Australia’s Communications Minister says there will be many lessons to learn from the impact of recent bushfires on the nation’s telecommunications networks.
As the bushfires raged on – and in some places continue to burn – telecommunications became a major problem. The NBN “crapped out” pretty quickly as expected, and more than 100 mobile phone towers were impacted at the height the blazes. This not only stopped those in affected areas from making and receiving calls and texts, but also from accessing important information via the Internet.
While backup power is incorporated into many base stations, the batteries only last so long – anywhere from four to ten hours. For stations with generators, fuel eventually runs out if there’s no-one able to top it up.
Telco staff supported by emergency services and the Australian Defence Force (ADF) worked hard to restore comms, but approximately 30 base stations were still out of action by the end of last week. In some of these cases, Telstra deployed mobile stations, called a “cell on wheels”. NBN Co. sent trucks with satellite dishes and generators into various areas, offering residents wi-fi connectivity along with temporary broadband installations at some evacuation centres.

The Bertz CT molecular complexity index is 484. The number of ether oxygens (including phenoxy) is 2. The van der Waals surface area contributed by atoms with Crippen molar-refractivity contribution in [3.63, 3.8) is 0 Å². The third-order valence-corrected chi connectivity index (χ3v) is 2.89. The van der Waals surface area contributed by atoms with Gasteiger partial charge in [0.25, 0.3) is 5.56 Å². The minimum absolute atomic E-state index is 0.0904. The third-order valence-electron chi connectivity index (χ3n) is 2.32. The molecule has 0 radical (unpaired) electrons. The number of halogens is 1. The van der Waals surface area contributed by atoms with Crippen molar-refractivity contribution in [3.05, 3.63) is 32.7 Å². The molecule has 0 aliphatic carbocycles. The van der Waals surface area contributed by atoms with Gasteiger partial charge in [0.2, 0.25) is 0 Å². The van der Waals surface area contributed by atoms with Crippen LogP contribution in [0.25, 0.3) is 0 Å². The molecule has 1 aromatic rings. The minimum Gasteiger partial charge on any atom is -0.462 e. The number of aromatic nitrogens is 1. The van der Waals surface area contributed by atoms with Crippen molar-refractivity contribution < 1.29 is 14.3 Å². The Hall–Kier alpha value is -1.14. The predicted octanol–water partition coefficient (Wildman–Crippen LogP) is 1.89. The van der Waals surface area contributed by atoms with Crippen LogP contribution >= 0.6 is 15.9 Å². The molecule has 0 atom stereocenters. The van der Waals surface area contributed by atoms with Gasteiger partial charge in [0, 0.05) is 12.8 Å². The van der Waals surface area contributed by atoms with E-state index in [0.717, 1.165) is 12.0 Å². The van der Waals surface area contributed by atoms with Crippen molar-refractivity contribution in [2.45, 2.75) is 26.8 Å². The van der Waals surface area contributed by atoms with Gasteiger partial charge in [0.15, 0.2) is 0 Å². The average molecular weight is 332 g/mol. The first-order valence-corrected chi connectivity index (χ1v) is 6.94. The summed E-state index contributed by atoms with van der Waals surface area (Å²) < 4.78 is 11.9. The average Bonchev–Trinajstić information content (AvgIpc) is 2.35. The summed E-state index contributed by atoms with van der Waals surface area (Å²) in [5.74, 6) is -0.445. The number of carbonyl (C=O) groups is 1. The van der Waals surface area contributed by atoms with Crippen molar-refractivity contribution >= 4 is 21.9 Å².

“Certainly, how quickly networks are restored will be one important issue to consider as we review the lessons from this season’s bushfires,” said Minister for Communications, Cyber Safety and the Arts Paul Fletcher. “A second issue will be the physical resilience of the network.”
The situation also highlights the risk to those Australians living in areas without mobile coverage, or where only one network is available.
Preparing For The Future
Minister Fletcher says performance of communications networks will be among the many issues to be considered as part of a broader Morrison Government review of the bushfire crisis.
“We have seen some great work done by our network operators in responding to these severe bushfires – but we must not shy away from asking if we could be even better prepared in future,” stated the Minister.
No doubt many Australians directly impacted will be answering yes. But while all that is getting sorted, all of us should plan accordingly for communications to be potentially cut off in the case of bushfire or other disaster.